By Dr Dale Smith
A man allegedly makes a 17-year-old perform a sexual act on him in the presence of her 16-year-old sister. He is prosecuted on the basis that neither sister consented. One argument that the prosecution puts to the jury is that any consent was negated by the man’s abuse of a position of authority or trust — he was a family friend and had known both girls since they were young.
In Gillard v The Queen  HCA 16, the High Court considered what the prosecution had to prove about the mind of this man in order to convict him of crimes akin to rape. Did he have to know that he was abusing his authority or trust? Or was recklessness about that enough (and, if so, about what)? The High Court’s unanimous answer casts new light on how the Court interprets modern statutes that define sexual offences such as rape.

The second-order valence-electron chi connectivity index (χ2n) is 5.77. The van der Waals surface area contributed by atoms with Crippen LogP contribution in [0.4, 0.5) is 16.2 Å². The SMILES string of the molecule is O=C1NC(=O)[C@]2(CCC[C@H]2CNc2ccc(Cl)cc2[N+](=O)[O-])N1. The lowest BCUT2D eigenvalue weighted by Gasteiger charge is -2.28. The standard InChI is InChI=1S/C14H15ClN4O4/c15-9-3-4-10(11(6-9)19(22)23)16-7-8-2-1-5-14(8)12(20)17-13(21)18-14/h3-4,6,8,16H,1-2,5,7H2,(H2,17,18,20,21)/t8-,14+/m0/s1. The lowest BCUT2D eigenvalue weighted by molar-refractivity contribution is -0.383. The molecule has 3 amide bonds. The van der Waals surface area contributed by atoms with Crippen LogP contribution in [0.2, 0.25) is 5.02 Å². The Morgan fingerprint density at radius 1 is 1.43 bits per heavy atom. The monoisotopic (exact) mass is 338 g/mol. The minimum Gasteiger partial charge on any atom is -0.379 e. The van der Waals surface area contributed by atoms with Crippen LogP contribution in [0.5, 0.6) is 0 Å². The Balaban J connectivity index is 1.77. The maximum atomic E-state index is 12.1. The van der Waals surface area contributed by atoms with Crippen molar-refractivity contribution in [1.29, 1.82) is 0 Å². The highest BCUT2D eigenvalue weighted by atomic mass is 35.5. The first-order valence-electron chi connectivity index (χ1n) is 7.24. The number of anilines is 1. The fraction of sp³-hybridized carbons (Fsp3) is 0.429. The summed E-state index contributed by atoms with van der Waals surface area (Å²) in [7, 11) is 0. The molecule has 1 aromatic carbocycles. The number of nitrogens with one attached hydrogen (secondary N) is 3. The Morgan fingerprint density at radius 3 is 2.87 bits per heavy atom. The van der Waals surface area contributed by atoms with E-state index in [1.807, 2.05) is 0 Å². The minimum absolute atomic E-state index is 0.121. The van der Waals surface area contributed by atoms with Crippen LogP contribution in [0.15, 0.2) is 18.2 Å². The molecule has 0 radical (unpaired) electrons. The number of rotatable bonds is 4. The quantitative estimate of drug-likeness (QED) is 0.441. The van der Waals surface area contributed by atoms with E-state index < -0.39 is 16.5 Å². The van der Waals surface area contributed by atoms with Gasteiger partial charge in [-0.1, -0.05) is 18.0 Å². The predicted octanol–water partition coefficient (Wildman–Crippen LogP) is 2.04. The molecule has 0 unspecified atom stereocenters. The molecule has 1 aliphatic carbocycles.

The alleged abuse of authority
From 1993 until 2000, two sisters spent part of the summer school holidays staying with Michael Gillard at his Canberra home. Gillard knew both sisters, born in the early 1980s, from a young age. He had met their father while serving in the Army and the two men had become friends. It was subsequently alleged that Gillard had committed a number of sexual offences against both girls while they were staying with him in Canberra. Some of the offences were alleged to have been committed against the oldest before she turned 16, while others were alleged to have been committed after both turned 16. At his trial, he was convicted of some, but not all, of the offences that were alleged to have taken place before the older sister turned 16.
At issue in the High Court was his further convictions for four offences alleged to have occurred after both sisters had turned 16, including the incident described above. Continue reading